Byzantine icons are portals to the divine presence. The depictions are heavenly—the gold backgrounds speak of divine truth. The serene, symmetrical faces invite us into the order of Heaven. Here is a peace that surpasses all understanding. We slow down before the icon and encounter the divine presence.
In this icon of the woman at the well, we see the encounter of Christ with the Samaritan woman, who in the Orthodox tradition has a name: St. Photini, the illuminated or enlightened one. She meets Jesus while he is seated by the well. She approaches with her vessel to get water. Their hands indicate for us that they are engaged in conversation. On Christ’s right hand, his third finger bends in, a subtle sign of his divine nature. The two mountains behind them recall their words, reflecting that they come from two different backgrounds.
Central to the icon are two architectural elements—the well, and the walled city in the distance.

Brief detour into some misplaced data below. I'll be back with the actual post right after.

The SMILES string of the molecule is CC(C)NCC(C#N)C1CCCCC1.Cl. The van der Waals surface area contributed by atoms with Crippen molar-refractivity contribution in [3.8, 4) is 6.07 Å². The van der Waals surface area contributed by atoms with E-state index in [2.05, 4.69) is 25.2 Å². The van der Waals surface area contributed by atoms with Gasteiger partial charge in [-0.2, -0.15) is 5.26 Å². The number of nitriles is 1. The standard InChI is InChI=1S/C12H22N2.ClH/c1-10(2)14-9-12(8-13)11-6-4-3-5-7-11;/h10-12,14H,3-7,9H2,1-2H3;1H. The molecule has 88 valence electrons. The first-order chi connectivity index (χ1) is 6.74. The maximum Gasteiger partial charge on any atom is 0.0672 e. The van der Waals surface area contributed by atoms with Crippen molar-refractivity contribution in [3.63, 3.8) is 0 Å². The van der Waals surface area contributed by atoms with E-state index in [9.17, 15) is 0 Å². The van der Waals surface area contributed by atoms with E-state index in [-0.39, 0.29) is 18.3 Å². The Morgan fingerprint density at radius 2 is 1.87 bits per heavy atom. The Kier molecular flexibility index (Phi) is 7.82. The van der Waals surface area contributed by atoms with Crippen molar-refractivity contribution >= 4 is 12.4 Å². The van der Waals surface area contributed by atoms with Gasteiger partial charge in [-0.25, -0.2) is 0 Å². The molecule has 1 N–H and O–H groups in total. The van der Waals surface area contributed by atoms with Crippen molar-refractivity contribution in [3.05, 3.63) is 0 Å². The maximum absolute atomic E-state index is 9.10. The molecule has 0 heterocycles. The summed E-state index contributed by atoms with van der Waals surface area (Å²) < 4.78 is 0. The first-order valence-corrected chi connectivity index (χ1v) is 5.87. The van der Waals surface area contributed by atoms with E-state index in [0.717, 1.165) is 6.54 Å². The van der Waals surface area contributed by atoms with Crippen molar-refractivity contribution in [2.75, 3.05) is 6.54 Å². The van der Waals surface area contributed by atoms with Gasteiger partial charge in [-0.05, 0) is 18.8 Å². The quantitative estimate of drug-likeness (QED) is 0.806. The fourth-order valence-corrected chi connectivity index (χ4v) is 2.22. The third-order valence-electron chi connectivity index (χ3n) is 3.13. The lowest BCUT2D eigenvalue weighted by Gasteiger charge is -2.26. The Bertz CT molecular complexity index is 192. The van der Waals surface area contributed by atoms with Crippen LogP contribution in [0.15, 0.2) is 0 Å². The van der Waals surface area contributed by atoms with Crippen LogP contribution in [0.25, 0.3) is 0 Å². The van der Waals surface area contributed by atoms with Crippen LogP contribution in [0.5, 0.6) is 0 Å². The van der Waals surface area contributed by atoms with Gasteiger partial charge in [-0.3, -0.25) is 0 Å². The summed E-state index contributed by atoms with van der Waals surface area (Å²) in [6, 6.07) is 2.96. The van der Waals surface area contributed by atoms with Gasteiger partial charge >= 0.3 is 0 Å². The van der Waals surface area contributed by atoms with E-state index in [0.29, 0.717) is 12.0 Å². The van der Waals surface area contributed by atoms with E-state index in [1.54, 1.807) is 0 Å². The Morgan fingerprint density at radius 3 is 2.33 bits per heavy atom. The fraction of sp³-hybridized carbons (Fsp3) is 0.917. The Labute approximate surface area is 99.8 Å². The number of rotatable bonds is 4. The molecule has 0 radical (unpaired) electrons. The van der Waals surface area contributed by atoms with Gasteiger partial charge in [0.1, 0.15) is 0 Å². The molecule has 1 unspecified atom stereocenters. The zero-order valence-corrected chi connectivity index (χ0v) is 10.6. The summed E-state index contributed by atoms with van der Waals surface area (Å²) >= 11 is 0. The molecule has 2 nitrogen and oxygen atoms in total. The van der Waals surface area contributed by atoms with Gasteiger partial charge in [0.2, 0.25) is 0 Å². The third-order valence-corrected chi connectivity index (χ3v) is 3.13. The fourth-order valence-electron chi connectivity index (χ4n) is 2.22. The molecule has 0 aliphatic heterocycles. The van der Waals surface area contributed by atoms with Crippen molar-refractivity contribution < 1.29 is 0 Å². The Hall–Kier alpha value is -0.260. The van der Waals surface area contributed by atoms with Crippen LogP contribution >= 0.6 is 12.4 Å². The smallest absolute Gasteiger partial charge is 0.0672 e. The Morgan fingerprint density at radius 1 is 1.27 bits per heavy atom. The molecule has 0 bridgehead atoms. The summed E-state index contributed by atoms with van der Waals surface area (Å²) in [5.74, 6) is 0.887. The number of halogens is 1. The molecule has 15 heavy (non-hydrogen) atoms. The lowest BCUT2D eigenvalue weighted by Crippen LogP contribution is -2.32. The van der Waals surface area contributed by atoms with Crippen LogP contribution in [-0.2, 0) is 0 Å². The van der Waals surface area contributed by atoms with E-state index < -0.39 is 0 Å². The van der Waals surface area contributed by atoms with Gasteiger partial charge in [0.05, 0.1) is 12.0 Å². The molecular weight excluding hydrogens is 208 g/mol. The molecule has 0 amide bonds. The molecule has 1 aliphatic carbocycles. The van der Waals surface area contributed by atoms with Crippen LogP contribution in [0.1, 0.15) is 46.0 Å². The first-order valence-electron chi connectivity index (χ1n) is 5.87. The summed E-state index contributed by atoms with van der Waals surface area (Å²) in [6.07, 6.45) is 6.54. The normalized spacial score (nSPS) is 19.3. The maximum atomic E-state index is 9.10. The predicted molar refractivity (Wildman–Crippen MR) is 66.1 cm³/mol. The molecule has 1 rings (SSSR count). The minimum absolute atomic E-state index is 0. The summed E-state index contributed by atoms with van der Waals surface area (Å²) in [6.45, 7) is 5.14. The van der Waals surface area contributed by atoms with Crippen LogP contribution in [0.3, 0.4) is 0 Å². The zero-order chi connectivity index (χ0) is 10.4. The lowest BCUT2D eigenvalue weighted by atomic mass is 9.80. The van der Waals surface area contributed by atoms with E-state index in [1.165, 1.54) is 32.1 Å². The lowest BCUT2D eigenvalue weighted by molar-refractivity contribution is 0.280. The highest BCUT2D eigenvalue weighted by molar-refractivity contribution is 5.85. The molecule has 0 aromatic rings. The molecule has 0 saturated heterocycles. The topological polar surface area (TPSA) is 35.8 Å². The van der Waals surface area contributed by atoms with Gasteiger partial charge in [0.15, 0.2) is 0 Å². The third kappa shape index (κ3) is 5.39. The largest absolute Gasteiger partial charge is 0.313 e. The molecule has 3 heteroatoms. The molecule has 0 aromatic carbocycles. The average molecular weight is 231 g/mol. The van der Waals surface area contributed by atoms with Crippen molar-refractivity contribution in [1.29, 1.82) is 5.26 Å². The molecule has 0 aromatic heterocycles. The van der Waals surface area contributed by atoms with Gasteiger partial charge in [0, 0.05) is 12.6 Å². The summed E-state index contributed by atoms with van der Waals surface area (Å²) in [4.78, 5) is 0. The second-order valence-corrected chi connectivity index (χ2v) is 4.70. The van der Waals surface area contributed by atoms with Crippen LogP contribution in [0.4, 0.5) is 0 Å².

The well has a peculiar shape; it’s low and shaped like a cross and is suggestive of a baptismal font. It invites us to enter into the death of Christ so as to rise with him in the Resurrection—the very essence of the Paschal Mystery. We are beckoned to the font to seek the living water that delivers us from death to eternal life.
Behind the font looms a walled city. It is Jerusalem, the scene of the Paschal Mystery. The dark, gaping gate is like a tomb. Red curtains hint of the passion and bloodshed that will soon occur there. Yet the curtains are drawn back. Like the font, these curtains are inviting us into the tomb but also showing us the way out.
The woman at the well enters the tomb as she acknowledges in truth the painful path of her life. Christ illuminates her heart. He invites her to move beyond her current life. She enters the tomb of this in truth and accepts the living water. She is transformed from an outcast to an evangelizer. She will bring her joy back to her community and compel them to follow her to Christ. Through meeting Christ, St. Photini finds light in her darkness, a light she will shine to others.
Commentary is by Daniella Zsupan-Jerome, assistant professor of liturgy, catechesis, and evangelization at Loyola University New Orleans.